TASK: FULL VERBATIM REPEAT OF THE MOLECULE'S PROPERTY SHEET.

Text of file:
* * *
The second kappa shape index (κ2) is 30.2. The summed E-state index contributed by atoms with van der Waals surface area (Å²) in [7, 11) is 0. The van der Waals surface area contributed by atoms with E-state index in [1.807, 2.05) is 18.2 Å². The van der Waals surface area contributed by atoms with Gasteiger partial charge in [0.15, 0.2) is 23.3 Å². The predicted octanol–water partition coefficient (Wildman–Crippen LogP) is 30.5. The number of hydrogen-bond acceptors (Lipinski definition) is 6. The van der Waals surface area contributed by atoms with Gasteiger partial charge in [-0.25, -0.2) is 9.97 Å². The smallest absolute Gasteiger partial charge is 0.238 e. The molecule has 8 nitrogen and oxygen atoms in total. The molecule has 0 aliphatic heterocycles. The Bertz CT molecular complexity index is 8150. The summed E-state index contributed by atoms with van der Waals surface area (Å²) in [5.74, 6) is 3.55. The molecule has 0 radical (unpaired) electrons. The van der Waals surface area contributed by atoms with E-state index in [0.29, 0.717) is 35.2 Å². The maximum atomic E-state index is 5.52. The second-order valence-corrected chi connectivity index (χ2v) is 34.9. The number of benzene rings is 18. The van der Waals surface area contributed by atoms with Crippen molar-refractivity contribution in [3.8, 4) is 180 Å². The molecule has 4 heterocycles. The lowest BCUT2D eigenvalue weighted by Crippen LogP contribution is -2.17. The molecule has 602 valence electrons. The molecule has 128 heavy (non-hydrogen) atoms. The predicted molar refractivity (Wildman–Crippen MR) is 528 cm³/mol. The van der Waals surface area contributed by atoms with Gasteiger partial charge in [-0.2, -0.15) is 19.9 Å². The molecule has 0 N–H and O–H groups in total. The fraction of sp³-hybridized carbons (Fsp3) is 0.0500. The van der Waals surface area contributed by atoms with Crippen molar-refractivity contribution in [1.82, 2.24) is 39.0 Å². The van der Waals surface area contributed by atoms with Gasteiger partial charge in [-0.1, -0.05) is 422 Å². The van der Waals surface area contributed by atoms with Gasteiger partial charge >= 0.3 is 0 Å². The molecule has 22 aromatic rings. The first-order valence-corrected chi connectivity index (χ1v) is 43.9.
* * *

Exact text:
The second kappa shape index (κ2) is 30.2. The summed E-state index contributed by atoms with van der Waals surface area (Å²) in [7, 11) is 0. The van der Waals surface area contributed by atoms with E-state index in [1.807, 2.05) is 18.2 Å². The van der Waals surface area contributed by atoms with Gasteiger partial charge in [0.15, 0.2) is 23.3 Å². The predicted octanol–water partition coefficient (Wildman–Crippen LogP) is 30.5. The number of hydrogen-bond acceptors (Lipinski definition) is 6. The van der Waals surface area contributed by atoms with Gasteiger partial charge in [-0.25, -0.2) is 9.97 Å². The smallest absolute Gasteiger partial charge is 0.238 e. The molecule has 8 nitrogen and oxygen atoms in total. The molecule has 0 aliphatic heterocycles. The Bertz CT molecular complexity index is 8150. The summed E-state index contributed by atoms with van der Waals surface area (Å²) in [5.74, 6) is 3.55. The molecule has 0 radical (unpaired) electrons. The van der Waals surface area contributed by atoms with E-state index in [0.29, 0.717) is 35.2 Å². The maximum atomic E-state index is 5.52. The second-order valence-corrected chi connectivity index (χ2v) is 34.9. The number of benzene rings is 18. The van der Waals surface area contributed by atoms with Crippen molar-refractivity contribution in [3.8, 4) is 180 Å². The molecule has 4 heterocycles. The lowest BCUT2D eigenvalue weighted by Crippen LogP contribution is -2.17. The molecule has 602 valence electrons. The molecule has 128 heavy (non-hydrogen) atoms. The predicted molar refractivity (Wildman–Crippen MR) is 528 cm³/mol. The van der Waals surface area contributed by atoms with Gasteiger partial charge in [-0.2, -0.15) is 19.9 Å². The molecule has 0 N–H and O–H groups in total. The fraction of sp³-hybridized carbons (Fsp3) is 0.0500. The van der Waals surface area contributed by atoms with Crippen molar-refractivity contribution in [1.82, 2.24) is 39.0 Å². The van der Waals surface area contributed by atoms with Gasteiger partial charge in [-0.1, -0.05) is 422 Å². The van der Waals surface area contributed by atoms with Gasteiger partial charge >= 0.3 is 0 Å². The molecule has 22 aromatic rings. The first-order valence-corrected chi connectivity index (χ1v) is 43.9.